By Vic Ryckaert
When conditions are right, low-head dams make picturesque, inviting structures that seem a perfect place for casting a fishing line or taking a dip. But when the water is high or moving fast, these dams are deadly.
“They are very, very deceiving structures,” said Kenneth Smith, assistant director of the Indiana Department of Natural Resources’ division of water.
“If there has been a large rainfall… they change from that scenic, peaceful place into something with a very violent reverse current that can trap somebody below the dam.”
It was at one of these dams that an Indianapolis woman lost her life earlier this month while trying to rescue a dog.
Witnesses saw Jackie Watts chasing a lost dog near a dam on the Flatrock River in Columbus.
Watts was trying to rescue a 10-year-old partially blind poodle named Ringo. The dog had been separated from his family days before.
Ringo went into the water. So did Watts. Neither surfaced.
Her body was discovered March 4 not far from the dam. The Bartholomew County coroner ruled Watts had drowned.
Ringo’s body was found farther down the stream.
Columbus police couldn’t say for sure, but evidence suggests that the churning waters of the dam played a significant role in Watts’ death.
These dams have been described as “drowning machines” by safety experts. They create a circular current that keeps victims trapped underneath until the turbulent waters finally spit them out.
Watts isn’t the only death attributed to the more than 150 low-head dams in the state.
Indiana’s Department of Homeland Security said there have been at least 24 deaths since 1997.
There have been close calls, including some in Indianapolis. In 2001, rescuers used a helicopter to pull four adults and a 9-month-old boy from a boat that became stuck after partially going over a low-head dam on the White River.
According to the Indiana Department of Homeland Security: » Indiana ranks 10th in the nation for people who have died in low-head dams.
» Of all drownings in Indiana, more than 10 percent are dam-related.
» The average age of drowning victims in Indiana is 25.
In 2014, five high school-age friends went swimming near a lowhead dam in the Big Blue River in Edinburgh. Two drowned; one survived but suffered permanent brain damage. Sarah McLevish, Morgantown, was swept over a low-head dam and was caught underneath the water. Jason Moran, 17, and Michael Chadbourne, 16, both Franklin High School students, died trying to rescue her.
Trent Crabb, and Mark Nally, both of Franklin, came close to drowning.
“I remember I was trying to catch my breath, but I was getting water in my mouth,” Crabb testified during an April 2016 deposition, part of a lawsuit filed by families of the victims against Edinburgh.
“I was like, ‘This is what drowning is.’ Like, I felt it.” Crabb survived by managing to stand and lift his head above the current.
John Townsend II, a lawyer for the McLevish, Chadborne and Moran families, said Edinburgh and other communities must do more to raise awareness about the dangers of these dams.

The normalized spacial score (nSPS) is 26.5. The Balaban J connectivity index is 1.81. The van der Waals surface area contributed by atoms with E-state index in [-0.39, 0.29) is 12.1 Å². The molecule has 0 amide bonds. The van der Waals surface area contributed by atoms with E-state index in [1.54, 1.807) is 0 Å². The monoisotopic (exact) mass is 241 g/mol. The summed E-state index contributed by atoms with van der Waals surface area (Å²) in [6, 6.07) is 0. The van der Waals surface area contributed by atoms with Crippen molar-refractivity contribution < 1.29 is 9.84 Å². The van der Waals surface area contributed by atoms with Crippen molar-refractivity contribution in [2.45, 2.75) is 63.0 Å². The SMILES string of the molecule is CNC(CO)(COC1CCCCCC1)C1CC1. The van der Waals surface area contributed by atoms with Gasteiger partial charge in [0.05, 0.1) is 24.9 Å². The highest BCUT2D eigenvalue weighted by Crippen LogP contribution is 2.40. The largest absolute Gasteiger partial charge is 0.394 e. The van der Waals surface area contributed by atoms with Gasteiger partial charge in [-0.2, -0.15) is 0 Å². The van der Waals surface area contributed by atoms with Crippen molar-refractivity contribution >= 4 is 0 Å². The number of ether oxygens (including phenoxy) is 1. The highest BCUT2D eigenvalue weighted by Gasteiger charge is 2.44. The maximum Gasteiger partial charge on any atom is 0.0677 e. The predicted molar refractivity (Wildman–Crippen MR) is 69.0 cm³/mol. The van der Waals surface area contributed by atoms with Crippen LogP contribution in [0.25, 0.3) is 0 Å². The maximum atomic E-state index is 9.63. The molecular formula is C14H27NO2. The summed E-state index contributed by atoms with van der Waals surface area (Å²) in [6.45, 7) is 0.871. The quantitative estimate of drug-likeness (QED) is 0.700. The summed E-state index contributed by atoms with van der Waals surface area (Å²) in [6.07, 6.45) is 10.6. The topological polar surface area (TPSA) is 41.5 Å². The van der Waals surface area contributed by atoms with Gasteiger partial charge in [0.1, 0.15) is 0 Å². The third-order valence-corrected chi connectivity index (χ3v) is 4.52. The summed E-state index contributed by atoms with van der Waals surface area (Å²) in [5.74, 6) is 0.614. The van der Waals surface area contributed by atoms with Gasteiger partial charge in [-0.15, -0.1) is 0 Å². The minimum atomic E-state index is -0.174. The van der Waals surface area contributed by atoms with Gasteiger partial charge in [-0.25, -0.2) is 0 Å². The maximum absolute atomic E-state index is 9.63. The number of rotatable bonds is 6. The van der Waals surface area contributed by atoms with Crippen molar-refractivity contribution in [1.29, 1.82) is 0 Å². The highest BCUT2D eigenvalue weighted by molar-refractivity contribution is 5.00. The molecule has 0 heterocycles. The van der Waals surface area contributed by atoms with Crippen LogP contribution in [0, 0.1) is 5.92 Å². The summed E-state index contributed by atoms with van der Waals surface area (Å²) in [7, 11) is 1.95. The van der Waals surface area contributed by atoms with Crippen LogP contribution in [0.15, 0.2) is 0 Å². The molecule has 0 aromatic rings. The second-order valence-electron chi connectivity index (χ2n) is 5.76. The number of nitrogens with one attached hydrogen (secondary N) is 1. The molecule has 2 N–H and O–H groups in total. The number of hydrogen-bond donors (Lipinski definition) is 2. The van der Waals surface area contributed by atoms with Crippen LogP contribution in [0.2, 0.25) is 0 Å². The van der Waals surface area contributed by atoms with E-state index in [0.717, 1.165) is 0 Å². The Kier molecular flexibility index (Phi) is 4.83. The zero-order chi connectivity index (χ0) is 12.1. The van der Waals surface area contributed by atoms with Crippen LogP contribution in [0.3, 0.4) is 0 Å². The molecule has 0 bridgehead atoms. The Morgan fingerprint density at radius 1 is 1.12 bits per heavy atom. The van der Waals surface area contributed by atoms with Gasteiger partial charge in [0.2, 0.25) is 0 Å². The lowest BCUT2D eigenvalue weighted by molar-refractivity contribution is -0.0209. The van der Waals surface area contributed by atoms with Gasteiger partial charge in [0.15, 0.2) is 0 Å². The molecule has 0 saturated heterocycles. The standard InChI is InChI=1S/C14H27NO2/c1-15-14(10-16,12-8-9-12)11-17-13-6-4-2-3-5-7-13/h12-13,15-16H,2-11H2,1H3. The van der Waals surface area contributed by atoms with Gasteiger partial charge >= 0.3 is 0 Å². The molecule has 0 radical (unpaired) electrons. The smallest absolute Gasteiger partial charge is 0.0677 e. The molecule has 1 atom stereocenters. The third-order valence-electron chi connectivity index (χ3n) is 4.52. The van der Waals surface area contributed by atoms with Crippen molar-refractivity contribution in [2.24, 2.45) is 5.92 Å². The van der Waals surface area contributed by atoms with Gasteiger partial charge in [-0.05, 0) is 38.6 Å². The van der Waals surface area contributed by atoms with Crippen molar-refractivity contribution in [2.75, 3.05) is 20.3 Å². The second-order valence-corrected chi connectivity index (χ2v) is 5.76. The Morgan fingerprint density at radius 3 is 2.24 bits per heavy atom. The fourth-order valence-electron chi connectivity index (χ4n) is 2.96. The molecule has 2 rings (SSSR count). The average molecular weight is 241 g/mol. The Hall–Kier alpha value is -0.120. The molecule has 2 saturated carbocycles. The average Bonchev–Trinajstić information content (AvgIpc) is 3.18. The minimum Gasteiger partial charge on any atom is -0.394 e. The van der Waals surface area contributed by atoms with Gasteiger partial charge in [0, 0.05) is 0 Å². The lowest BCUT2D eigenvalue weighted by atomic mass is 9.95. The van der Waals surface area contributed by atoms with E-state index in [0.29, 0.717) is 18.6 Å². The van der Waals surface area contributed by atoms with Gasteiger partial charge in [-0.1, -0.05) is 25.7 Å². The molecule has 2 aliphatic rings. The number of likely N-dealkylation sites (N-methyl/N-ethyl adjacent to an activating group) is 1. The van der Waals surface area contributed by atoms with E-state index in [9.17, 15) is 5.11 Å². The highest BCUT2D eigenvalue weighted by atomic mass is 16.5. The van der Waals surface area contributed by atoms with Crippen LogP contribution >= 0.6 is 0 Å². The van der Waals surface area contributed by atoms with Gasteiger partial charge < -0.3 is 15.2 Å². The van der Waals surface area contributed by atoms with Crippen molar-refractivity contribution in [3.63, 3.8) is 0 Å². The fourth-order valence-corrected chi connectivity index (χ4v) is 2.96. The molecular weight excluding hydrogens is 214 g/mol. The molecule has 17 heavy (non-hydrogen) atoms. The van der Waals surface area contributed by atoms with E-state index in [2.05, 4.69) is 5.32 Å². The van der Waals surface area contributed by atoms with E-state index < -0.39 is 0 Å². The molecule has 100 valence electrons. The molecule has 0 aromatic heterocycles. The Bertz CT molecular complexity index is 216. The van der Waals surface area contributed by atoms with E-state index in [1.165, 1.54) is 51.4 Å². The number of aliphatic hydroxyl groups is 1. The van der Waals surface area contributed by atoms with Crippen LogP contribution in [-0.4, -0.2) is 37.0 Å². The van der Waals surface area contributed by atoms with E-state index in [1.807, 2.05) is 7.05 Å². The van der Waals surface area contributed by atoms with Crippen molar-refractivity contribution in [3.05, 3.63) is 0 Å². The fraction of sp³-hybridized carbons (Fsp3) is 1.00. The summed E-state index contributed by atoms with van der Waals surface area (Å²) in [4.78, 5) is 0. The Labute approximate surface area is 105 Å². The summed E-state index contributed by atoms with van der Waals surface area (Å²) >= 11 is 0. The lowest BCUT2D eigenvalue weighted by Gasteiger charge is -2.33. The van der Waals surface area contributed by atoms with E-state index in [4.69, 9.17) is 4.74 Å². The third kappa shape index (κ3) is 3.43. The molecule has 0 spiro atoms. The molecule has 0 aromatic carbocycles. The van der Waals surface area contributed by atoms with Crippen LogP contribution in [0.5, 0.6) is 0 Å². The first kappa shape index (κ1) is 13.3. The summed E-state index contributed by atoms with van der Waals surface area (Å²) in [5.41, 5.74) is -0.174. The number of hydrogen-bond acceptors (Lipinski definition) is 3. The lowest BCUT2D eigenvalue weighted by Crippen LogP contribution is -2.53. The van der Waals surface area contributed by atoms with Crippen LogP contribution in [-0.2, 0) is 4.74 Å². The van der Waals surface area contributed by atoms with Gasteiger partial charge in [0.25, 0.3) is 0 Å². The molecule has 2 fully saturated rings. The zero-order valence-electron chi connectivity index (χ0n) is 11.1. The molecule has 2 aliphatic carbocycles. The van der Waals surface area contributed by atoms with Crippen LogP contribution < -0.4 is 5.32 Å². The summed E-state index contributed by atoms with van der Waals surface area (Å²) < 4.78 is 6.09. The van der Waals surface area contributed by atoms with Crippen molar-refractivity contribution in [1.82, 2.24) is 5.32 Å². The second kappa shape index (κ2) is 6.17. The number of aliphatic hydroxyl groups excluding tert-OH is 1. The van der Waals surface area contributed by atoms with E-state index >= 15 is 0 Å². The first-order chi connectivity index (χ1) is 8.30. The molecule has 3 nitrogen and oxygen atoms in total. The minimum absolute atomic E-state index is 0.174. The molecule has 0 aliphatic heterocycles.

“What ends up happening is people swim around these dams (when the water is calm). They jump off of them. They go over them in kayaks and canoes,” Townsend said. “That tends to give people a false sense of security.”
The Edinburgh dam has been a local fishing and swimming spot for decades. The five high school friends had been swimming there just days before the waters turned deadly, Townsend said.
Sarah McLevish was under water too long and suffered severe brain damage cause by the lack of oxygen. Today, Townsend said, McLevish can’t talk, get dressed or take care of herself.
The families want state and local officials to warn people about the dangers. There are still no warning signs at the Edinburgh dam, Townsend said.
The families are seeking $750,000 for each victim, the maximum allowed under Indiana law. The cases are pending in Marion Superior Court.
Edinburgh Town Manager Wade Watson declined to comment citing the pending lawsuit. Dustin
Huddleston, Edinburgh’s lawyer, could not be reached for comment.
Warning signs are a good start, Townsend said, but communities can do more. Many communities have installed warning buoys in the waterways. Others have filled the low areas with stone to raise the ground level. “They are beautiful. They draw you in,” said Smith, the DNR’s dam expert. “You can understand why people are drawn to them to recreate there.
“They become a Jecklland- Hyde personality. During times of high flow, they become quite deadly.”
“What ends up happening is people swim around these dams (when the water is calm). They jump off of them. They go over them in kayaks and canoes. That tends to give people a false sense of security.”
When the water is calm, low-head dams like this one on the Big Blue River in Edinburgh are popular fishing and swimming spots. But when the water’s high, these dams turn deadly. In 2014, two teens drowned and a third suffered permanent brain damage at this spot.